As I traveled the Big Sky Country in the first half of this decade and revisited its many historic places and landscapes, one place I worried about was the Rialto Theater in Bozeman. In the early 1984, when I was carrying out the statewide survey for the state historic preservation plan, residents and officials in Bozeman proudly showed off one of the city’s first significant preservation renovations. The Rialto, which was once a 1908 post office from the town’s homesteading boom transformed into a movie theater in 1924, was renovated and updated in 1982. That successful project, we all thought in the early 1980s, proved the power of historic preservation. Then I heard twenty years later, in 2005, that the theater closed. I visited Bozeman in 2006 and looked at the shuttered building but everyone then thought the reopening was just around the corner. I was surprised, and concerned, in 2014 when I returned to Bozeman, and found the theater still closed, but a campaign to save it was underway (see the image above).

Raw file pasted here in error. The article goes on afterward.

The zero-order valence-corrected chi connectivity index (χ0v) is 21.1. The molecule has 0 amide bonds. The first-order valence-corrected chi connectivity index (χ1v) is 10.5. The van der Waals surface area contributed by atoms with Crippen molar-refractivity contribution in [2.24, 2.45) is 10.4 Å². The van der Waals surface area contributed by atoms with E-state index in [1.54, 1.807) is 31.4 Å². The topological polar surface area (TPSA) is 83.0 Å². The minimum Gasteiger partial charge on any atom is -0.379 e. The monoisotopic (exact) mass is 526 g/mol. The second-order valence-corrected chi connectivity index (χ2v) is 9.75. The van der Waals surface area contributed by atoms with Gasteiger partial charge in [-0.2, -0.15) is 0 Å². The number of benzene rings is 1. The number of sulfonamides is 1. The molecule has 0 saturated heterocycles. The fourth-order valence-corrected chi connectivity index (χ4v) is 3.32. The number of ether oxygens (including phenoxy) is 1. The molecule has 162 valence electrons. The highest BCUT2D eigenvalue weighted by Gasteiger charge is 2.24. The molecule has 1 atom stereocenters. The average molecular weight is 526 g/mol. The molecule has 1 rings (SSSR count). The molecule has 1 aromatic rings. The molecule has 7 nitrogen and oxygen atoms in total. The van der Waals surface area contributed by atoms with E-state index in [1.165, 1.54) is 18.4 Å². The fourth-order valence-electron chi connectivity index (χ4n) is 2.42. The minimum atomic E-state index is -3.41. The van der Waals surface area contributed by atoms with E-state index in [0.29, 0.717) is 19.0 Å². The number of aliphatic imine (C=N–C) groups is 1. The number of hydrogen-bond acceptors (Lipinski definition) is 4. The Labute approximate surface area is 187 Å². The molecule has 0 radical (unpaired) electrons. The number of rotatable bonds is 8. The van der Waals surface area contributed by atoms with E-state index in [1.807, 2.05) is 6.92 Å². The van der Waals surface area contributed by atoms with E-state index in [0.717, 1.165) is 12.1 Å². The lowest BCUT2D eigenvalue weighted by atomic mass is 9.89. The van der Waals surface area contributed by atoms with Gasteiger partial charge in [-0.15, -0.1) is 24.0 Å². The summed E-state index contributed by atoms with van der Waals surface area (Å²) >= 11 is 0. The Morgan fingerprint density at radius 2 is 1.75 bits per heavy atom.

I am happy to report that the campaign proved successful. When I returned yet again to Bozeman in May 2018, the theater had reopened earlier in the year. The return of its flashy Art Deco-influenced marquee adds immeasurably to the architecture of downtown Bozeman and its many events help to keep the city’s downtown vibe going strong. Once again, the Rialto is showing residents and visitors how historic preservation makes a difference in one of Montana’s most rapidly changing places.